Moscow Design Museum has some more examples too http://moscowdesignmuseum.ru/en/exhibitions/1/. Those that grew up in Soviet Union will recognize familiar objects. I recognized the phones, the "basketball" game, and the portable checkers game. Well and of course the Moskvitch 408 car.
I don't remember really thinking about design back then. Maybe because we didn't have many choices. You wanted a tape player you picked between 4 models, cars - same thing, and so on. And there is probably an effect here of finding the best stuff and displaying it. But that wasn't the average. Most of the stuff remember being unreliable and needing repair. Electronic equipment came with nice diagrams of how everything worked, but it wasn't from the goodness of their hearts, environmental concerns, or trying to foster a "maker" culture, it was because it would actually be unreliable and break down quite often.
For those interested, this particular kind of design is known as retrofuturism around the Internet. Reddit has a good subreddit on it: https://www.reddit.com/r/RetroFuturism/
I personally have once had these Sputnik razor blades: https://www.ebay.com/p/Sputnik-100-Double-Edge-Razor-Blades-...
In addition to being dirt cheap, I also found the branding funny. Somehow I felt like I am buying something not very good in terms of quality, but which does work (somehow) anyway. There were also pack called Lada's in there. I definitely felt like the Sputnik ones were better than the Lada's though.
I always will wonder if, suppose we hadn't bothered with a "cold war" and the mutual antipathy & fear, the Soviet system would be ticking along well.
So, I always find the bits of Soviet thought fascinating. In large part, I think it is because it is both modern and alien. A different road was taken and a different perspective was built in so many things. Even when I work with people who grew up in that world, they have a variant viewpoint versus people from other worlds.
I would love to see a volume translating the key developments of Soviet computer science & programming languages. There's drabs of translated information, but not a coherent narrative & a solid compare & contrast.
Eastern bloc design is what American fifties-early-sixties were, back when Khrushev was trying to make USSR a semblance of a normal nation.
To many here, it will may sound surprising, but Khrushev kept quite high opinion of the Western society, and looked up to it.
After Khrushev was kicked out of the politbureau, all things got stuck in that era till the moment USSR kicked the bucket.
Villa camera (Iskra) is a folding type rangefinder medium format that is the best mechanical camera done in USSR, it has automatic counter and leaf shutter. Optically is copy of Zeiss Tessar and is my favorite medium format camera for street photography. It gives me a felling close to M3 Leica rangefinder. Some say that Iskra is a copy of AGFA Isolette but i think that Russian version is superior. Grab one of Ebay if you are into film shooting. They are cheap and do beautiful work.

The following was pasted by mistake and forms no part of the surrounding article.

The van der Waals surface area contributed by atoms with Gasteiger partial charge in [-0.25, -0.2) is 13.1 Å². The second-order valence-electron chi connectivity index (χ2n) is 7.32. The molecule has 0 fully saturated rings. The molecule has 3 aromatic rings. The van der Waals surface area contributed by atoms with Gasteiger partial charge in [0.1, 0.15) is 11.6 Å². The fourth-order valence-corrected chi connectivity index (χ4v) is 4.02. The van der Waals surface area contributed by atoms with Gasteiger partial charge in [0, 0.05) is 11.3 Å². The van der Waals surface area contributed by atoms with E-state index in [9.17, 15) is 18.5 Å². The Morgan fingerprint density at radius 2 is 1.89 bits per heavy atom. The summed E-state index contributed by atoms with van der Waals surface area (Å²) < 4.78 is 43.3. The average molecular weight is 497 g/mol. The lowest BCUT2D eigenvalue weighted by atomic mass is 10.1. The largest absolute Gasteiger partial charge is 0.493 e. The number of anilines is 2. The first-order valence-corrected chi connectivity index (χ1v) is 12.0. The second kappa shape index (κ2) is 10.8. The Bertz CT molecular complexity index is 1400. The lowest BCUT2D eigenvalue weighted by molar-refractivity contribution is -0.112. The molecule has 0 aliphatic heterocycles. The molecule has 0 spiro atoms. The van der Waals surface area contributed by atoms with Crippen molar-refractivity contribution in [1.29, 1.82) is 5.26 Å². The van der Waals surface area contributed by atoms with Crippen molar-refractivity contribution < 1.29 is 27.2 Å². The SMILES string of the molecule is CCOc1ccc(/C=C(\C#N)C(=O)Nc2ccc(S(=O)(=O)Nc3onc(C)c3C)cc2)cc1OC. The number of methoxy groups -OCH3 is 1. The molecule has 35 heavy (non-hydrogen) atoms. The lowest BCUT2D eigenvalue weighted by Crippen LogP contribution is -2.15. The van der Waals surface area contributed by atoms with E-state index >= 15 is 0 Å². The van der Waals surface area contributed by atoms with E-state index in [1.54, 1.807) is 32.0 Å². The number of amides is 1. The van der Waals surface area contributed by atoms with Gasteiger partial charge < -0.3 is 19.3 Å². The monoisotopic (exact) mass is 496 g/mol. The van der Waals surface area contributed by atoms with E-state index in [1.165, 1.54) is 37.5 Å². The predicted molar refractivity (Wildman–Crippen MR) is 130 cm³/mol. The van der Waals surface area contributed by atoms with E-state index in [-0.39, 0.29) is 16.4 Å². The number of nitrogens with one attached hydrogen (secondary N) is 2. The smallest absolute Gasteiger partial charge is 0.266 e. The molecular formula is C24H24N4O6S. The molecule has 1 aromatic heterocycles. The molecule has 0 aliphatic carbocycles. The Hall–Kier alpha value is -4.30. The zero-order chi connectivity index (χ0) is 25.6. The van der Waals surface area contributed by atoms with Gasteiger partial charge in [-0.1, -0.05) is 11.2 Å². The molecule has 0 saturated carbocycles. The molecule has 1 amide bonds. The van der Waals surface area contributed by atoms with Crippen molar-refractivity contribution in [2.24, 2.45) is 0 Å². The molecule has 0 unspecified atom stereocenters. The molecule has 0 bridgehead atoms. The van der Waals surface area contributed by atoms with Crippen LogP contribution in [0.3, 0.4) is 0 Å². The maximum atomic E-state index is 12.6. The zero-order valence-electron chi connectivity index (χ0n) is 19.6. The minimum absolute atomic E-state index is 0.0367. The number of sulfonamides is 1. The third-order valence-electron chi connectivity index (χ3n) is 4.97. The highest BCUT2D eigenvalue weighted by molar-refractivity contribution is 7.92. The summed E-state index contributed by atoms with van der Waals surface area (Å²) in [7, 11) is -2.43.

The camera is Iskra, not Vilia. Manufactured by KMZ rather than BelOMO.
In fact Soviet school of technical/industrial design was surprisingly high. Even in military related products.
Being graduate of physics and technology department of university I still remember basics of course named "Technical design and ergonomics".
As a huge synth geek the soviet era synthesizers are sought after and also produce unique sounds. Here's a comparison of Moog(US) and Polivoks(USSR): https://www.youtube.com/watch?v=YbdyMP_CiIY
Also! They look cool.
If you liked this, you'll probably enjoy the North Korean equivalent:
Although the designs are more austere and less whimsical. (As, to be fair, were the vast majority of Soviet products too.)
I like that the pasta box indicates net weight at 13% humidity level. One can only wonder what led to this.
Does anyone happen to know the meaning of "пояс" (belt) in the pricing scheme on the same box?
It's a small nitpick but the Saturnas vacuum, the first product featured, was actually Lithuanian. The most obvious clue - the name is written in Latin alphabet, not Cyrillic.
Of course, with centralized economy, most of these designs probably had to be approved by Moscow but it doesn't mean that it was the seat of all creativity and innovation.
People have also recently rediscovered Soviet era wristwatches:
These look so familiar - my family had quite a few of these everyday objects when I was growing up in Ukraine. I am no fan of USSR or the state of Russia today, but I do feel a sense of nostalgia when I hear or see descriptions of objects, apartment layouts, etc from those days.
On a related note, you can find lots of Soviet era (as well as modern) things and curious facts on this wonderful site
There is something so fascinating about this stuff. Phaidon seem to be a publisher that traffic in this kind of 'other tourism'. I got their North Korean products book
Mention USSR and suddenly HN turns into Reddit-level discussions. I wonder how many replies it takes before the "USA won WW2!" is posted.
To uninitiated, Soviets had school. The School. Level of the secondary education in the Soviet Union in early 50-es was such a quality, that Finns copied all that methodology that gave them generation of engineers. And Nokia.